Imagine that it is early morning and you are trying to get your 5 year-old out the door. As she puts her socks on she suddenly cries out, “These are too itchy! I don’t like these socks.” Or maybe your son cries out, “This tag is poking me.”
How do you respond either in your mind or aloud? Let’s look at common responses.
- Why is she getting upset now? We have to get going.
- The socks were fine yesterday. They shouldn’t bother her today.
- Why does he have to make such a big deal about a little tag?
- Why can’t he be normal like other kids?
These inner or outer comments are a problem because they are critical of your child and you probably don’t feel good about yourself as a result. This judgmental approach also makes it difficult to effectively help your child through feeling stuck to feeling happy and cooperative.
When we are at our best, rested and patient, we can be more sympathetic to their inner turmoil. But when we are exhausted with time constraints, then the understanding and empathy often goes out the window. Instead of letting your reaction be determined by your emotional state, try repeating this inner mantra to yourself. “I see that my child is feeling stuck. How can I help him/her through this difficult time?”
Write these words on a postcard and have it handy to refer to. Try repeating them many times when you are alone so it starts to become second nature. Create your own words such as “How can I be my child’s ally? How can I help my stuck child get through this difficult time? How can I help her rather than make it all about what I want? “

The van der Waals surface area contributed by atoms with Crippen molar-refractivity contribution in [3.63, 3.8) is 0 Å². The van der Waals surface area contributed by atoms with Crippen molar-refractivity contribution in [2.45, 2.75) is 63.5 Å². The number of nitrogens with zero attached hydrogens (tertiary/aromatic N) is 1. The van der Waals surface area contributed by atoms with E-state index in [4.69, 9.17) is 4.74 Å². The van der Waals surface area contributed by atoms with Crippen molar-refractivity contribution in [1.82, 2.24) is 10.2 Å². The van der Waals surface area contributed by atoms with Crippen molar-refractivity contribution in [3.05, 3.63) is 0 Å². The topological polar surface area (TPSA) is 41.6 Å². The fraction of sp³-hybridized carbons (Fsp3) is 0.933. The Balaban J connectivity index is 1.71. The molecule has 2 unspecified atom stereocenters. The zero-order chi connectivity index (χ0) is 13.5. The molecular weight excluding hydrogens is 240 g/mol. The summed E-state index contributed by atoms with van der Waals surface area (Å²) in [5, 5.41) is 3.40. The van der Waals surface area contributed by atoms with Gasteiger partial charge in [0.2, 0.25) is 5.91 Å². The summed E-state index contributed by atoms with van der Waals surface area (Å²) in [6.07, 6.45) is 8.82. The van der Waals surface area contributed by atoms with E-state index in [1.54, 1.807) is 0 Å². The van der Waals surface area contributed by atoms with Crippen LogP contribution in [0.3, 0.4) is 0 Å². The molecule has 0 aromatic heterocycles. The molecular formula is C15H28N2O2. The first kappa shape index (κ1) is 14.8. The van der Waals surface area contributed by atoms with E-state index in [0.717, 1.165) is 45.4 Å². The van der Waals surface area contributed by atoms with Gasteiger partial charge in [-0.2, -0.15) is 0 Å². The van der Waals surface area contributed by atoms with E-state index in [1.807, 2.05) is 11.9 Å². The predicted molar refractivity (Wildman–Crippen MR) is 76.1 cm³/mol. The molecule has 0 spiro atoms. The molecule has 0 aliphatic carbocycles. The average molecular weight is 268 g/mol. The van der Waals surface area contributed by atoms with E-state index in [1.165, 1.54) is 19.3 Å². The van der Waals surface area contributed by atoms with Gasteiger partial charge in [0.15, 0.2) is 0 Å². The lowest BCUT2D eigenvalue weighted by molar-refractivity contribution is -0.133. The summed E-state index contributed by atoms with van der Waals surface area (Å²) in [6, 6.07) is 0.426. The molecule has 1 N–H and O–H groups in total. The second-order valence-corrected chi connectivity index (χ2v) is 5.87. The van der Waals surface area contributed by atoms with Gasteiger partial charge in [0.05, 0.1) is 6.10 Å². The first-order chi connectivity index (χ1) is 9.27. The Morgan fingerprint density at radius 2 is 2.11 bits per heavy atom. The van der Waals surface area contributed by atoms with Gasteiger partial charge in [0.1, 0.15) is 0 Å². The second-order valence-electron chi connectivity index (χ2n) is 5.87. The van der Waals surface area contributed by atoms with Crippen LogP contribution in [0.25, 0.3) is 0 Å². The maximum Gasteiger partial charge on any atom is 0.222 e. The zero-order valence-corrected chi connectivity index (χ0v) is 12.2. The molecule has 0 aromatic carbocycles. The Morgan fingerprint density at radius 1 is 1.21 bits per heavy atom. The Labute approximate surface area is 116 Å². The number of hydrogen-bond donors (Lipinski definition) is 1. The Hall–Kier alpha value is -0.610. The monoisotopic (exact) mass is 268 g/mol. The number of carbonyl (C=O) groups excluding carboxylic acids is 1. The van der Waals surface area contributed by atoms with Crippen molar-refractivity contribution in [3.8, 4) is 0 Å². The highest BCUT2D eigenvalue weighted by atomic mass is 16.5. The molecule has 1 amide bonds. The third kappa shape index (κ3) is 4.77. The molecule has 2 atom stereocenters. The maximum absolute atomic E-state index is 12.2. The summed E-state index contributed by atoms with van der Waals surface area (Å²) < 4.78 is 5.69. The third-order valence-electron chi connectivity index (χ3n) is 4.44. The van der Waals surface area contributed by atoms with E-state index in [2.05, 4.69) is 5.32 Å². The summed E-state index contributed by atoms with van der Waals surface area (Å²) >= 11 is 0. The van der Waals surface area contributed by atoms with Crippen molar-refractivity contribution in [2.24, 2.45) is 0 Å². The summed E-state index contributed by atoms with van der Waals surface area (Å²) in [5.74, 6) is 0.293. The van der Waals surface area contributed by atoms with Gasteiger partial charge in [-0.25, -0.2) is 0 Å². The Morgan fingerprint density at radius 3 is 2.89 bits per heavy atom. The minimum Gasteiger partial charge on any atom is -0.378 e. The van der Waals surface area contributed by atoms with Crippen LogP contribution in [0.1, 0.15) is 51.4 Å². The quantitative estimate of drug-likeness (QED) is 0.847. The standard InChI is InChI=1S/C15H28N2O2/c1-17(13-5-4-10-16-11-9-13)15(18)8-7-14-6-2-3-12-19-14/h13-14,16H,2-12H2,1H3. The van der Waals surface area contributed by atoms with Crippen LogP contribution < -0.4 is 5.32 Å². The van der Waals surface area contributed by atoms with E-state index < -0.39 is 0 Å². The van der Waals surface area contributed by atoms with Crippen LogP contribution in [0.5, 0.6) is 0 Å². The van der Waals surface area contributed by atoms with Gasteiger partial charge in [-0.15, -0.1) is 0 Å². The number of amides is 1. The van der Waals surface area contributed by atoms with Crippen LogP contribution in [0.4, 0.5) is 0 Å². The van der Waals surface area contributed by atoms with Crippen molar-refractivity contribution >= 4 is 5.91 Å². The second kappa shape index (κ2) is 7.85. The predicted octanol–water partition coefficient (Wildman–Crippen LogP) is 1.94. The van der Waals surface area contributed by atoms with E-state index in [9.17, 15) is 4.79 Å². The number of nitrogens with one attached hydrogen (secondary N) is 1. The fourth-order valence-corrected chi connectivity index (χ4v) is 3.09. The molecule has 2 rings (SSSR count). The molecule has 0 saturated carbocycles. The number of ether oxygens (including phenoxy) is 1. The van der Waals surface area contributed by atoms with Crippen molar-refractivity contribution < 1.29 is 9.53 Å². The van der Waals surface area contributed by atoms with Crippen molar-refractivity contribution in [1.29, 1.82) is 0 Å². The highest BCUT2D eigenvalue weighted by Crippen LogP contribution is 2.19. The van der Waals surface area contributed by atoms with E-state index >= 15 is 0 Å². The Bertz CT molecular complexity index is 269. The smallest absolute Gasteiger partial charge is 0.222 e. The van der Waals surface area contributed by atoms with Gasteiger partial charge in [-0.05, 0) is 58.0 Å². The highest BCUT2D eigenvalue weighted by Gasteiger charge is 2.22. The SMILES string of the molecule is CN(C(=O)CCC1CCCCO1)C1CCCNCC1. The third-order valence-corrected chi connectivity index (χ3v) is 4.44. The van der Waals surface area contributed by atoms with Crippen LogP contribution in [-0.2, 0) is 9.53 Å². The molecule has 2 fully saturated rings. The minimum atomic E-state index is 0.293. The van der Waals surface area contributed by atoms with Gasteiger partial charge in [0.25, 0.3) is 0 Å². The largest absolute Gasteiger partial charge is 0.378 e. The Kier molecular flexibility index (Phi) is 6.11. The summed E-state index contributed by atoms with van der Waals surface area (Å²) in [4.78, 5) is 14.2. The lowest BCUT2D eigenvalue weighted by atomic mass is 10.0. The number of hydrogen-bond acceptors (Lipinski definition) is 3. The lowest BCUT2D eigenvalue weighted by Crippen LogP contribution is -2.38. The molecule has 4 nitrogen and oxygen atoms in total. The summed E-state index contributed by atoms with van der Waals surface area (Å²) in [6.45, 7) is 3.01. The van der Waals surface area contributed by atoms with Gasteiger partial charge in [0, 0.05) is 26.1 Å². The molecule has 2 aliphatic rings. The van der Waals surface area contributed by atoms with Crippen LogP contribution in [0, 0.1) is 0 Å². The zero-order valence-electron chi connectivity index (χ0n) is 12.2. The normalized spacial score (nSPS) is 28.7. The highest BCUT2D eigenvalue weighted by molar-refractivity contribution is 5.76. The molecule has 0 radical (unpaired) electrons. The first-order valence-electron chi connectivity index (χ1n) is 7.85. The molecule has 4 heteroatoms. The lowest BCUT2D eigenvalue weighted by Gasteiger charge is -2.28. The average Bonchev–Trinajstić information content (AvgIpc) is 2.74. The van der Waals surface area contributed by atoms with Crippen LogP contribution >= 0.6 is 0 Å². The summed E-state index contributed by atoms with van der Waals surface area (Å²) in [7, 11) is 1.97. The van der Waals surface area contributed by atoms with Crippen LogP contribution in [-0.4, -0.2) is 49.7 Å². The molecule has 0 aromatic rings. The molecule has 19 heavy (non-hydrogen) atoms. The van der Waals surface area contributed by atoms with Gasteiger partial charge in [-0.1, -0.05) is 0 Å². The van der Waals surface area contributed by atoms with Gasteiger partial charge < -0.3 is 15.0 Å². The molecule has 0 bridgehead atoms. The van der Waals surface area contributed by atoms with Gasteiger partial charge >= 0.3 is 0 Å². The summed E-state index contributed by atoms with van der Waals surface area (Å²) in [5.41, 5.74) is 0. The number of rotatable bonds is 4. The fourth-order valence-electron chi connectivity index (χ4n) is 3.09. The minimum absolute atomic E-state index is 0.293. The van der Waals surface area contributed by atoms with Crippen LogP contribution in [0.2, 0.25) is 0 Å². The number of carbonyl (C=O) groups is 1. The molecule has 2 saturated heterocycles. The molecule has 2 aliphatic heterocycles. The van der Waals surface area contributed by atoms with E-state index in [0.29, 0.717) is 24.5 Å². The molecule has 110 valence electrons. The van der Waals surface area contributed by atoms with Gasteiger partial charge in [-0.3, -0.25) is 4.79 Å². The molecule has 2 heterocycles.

Here are words you could say that will probably help your child work through the upset feelings. These words are playful and can even let your child feel that s/he has the power to change her emotional reactions.
Those darn socks.
They are bothering you today and they didn’t yesterday.
I wonder what got into them.
Maybe you could tell those socks to stop tickling/ pinching/ scratching you.
What do you think?
Would they listen to you? Did your socks listen to you?
Is that tag tickling your back?
Does that tag want to play?
Mr. Tag, I don’t want to play today.
These are just examples. Play around with the concept of being your child’s guide to getting back on track. You’ll be amazed how playful and creative both of you will become when you shift from being judgmental to being supportive.
©2013 Cynthia Klein, Bridges 2 Understanding, has been a Certified Parent Educator since 1994. She works with parents and organizations who want more cooperation, mutual respect and understanding between adults and children of all ages. Cynthia presents her expertise through speaking and private parenting coaching sessions. She is a member of the National Speakers Association and writes the Middle School Mom column for the Parenting on the Peninsula magazine. She works with parents of 4 – 24 year-old children. Contact Cynthia at bridges2understa.wpstagecoach.com, cynthia@bridges2understanding,com, or 650. 679.8138 to learn more about creating the relationship you want with your children.